Kraig Kendall, a Shawnee, Okla., builder, spent much of the morning telling tales of rampant graft among tribal leaders in Oklahoma. From 1975 to 1985, when Kendall handled about $30 million in building contracts on Indian lands, he only won one without a bribe, he said.
"In some cases, it took some gratuities, gifts and meals," he said. "In some cases, it just took some serious bribes."
Overton James, governor of the Oklahoma Chickasaw nation, received $94,000 worth of kickbacks alone in return for helping Kendall acquire about $14 million worth of construction work, Kendall said.
James could not be reached for comment.
Kendall said he had to provide gifts, including cars and University of Oklahoma football tickets, to members of tribal housing authorities to win the contracts, which were part of a federal housing program.
When building homes for a Shawnee tribe, Kendall simply paid tribal housing officials $500 per home, he said. He also said he flew housing authority officials to the Orange Bowl and provided one Indian leader a van for two years.
Kendall was convicted in 1986 of providing false information to officials of the Department of Housing and Urban Development. He has been cooperating with federal investigators. Several of the Indian leaders involved have been taken to court.
Kendall also explained how his wife, who is of Indian ancestry, was given 51 percent ownership of his company so he could take advantage of government contracts set aside for Native American businesses.
He described the practice of using an Indian "front" as common in the construction industry in Oklahoma. "We had conversations about our token Indians," he said.
Chairman Dennis DeConcini (D., Ariz.) said earlier that the committee had evidence that officials within HUD may have taken kickbacks.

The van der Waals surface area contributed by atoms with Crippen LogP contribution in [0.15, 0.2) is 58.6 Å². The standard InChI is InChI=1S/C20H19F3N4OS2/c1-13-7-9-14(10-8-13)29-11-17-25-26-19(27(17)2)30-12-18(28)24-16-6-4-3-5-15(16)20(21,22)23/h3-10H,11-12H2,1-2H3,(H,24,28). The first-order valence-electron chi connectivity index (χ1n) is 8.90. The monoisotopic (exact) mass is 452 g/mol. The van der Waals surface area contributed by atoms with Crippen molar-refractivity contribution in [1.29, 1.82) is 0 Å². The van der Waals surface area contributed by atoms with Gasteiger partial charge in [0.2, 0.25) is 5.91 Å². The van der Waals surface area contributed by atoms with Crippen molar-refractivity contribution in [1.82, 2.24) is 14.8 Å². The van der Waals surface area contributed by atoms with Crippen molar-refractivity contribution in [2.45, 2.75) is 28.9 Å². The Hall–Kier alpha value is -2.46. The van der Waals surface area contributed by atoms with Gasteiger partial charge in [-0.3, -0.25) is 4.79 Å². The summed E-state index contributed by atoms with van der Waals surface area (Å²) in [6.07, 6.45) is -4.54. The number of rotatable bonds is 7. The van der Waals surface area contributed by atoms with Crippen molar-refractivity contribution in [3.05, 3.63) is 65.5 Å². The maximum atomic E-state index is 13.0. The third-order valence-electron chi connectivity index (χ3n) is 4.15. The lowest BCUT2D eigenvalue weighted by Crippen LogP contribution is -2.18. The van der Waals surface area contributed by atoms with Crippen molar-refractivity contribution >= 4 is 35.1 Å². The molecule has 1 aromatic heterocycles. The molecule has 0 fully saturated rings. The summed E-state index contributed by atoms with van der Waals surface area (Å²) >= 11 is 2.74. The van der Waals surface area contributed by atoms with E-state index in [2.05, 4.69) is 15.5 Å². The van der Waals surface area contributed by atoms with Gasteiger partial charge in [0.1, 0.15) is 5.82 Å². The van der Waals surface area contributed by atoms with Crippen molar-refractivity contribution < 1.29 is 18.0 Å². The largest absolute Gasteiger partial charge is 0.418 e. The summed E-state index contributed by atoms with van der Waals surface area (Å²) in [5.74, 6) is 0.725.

But yesterday Kendall said he had never provided more than "turkeys and hams" to HUD officials as gifts. He said even that practice stopped when HUD tightened its ethics rules.
The committee investigation of HUD officials is continuing, and further evidence may be presented in a second set of hearings later in the year, DeConcini said.
The bribes of Indian leaders that Kendall described were often simple transactions. But the testimony presented about Kinross Manufacturing Co., a Michigan company, is a complicated story involving an "interlocking web of contractors, consultants and government employees," said Richard D. Ramirez, the principal witness.
Ramirez, a central figure in the Wedtech scandal, said some of the businessmen connected to Wedtech were involved in setting up the Michigan firm as an "Indian front" with the support of high-ranking SBA officials. Ramirez, a former high-ranking Navy official in charge of small- and minority- business contracts, agreed to plead guilty to charges in connection with obtaining defense contracts for United Chem Con Corp. and Wedtech Corp.
Ramirez testified in a private session under a grant of immunity. A five- page summary of his testimony was released by the committee.
He described how SBA officials helped Kinross win certification as a minority-owned company despite the objections of lower-level employees.
Richard Durkin, SBA regional administrator, approved the application despite the objections of members of his staff, Ramirez said. Robert Saldivar, then the SBA's number two official, also approved the application. Ramirez said.
Members of the now-defunct Washington firm Gnau, Carter & Jacobsen were behind Kinross, Ramirez said. They used the "close political ties" their firm had with Reagan administration officials to "ram the application through SBA, even over the objections of SBA's local offices."
Kinross eventually was awarded $18 million in defense contracts as a minority firm. Grand juries in Michigan and New York are investigating Kinross for allegedly defrauding the government.
The committee hearings, scheduled to continue over the next month, are also expected to take up child sexual abuse on Indian reservations and the infiltration of organized crime into Indian gambling.